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Wireless: The Next Step In Staying Connected
Published on Saturday, 5th July, 2003

When the Internet became popular, business users are finding it more and more essential to stay connected to the Internet and more so to their company's server whether it's for database access or simply just email. In the past, business executives who travel often find a need to stay connected especially when information and communication is important in staying competitive.

In the past, notebook users often depended on the modem to stay connected. Then, users use a discrete PC card solution which plugs into the notebook's PCMCIA slot. With just a maximum transfer rate of about 56kbps (if the user is lucky), it is normally all that the user depended on for all their email and Internet usage needs.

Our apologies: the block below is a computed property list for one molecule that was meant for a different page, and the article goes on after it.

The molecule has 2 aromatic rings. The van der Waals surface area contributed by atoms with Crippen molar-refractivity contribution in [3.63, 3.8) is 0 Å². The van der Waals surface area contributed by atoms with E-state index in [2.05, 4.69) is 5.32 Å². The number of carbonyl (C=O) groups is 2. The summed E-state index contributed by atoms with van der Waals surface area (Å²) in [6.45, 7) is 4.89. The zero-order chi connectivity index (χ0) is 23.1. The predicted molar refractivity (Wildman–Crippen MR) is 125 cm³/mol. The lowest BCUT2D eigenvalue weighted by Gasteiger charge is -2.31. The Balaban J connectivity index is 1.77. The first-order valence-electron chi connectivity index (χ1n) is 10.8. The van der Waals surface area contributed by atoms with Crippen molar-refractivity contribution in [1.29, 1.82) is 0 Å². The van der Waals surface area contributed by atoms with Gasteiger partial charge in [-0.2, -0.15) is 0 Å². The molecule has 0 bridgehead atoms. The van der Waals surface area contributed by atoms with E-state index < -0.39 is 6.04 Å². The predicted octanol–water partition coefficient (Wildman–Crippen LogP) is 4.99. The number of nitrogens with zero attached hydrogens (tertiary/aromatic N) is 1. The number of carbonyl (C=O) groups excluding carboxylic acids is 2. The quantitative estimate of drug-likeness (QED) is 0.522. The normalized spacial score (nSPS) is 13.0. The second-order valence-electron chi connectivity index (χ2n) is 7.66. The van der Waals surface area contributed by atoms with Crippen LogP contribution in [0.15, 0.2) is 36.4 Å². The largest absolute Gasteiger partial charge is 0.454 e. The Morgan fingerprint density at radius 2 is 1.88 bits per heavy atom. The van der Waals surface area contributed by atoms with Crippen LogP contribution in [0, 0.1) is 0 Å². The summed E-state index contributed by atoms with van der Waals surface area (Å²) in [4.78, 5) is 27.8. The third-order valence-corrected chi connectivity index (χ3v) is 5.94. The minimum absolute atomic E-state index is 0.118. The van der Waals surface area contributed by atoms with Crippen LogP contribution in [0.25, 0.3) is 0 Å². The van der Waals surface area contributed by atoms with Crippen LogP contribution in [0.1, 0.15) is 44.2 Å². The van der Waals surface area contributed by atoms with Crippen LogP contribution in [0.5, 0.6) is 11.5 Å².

It was when 56K modems became popular that it began to appear as a standard built-in accessory in notebooks. At the same time, we saw users began using Ethernet, not so much for connectivity while traveling, but rather as a standard connectivity option for business users who often need high speed access in the office. It was the advent of large content feeds that brought users to use more of Ethernet that we saw how standard Ethernet speeds increased from 10Mbps to 100Mbps.

When wired Ethernet became more pervasive, we saw manufacturers quickly adding Ethernet as a standard accessory in modern notebooks. Hotels also began offering wired Internet connection through a standard RJ-45 Ethernet port. It was also the time where users began to enjoy broadband Internet that led to exciting usage such as Internet Phone, Video Conferencing and Video Webcasts. Today, users depend on broadband so much that it's nearly impossible to conduct any email or file downloads with yesteryear's 56K modem.

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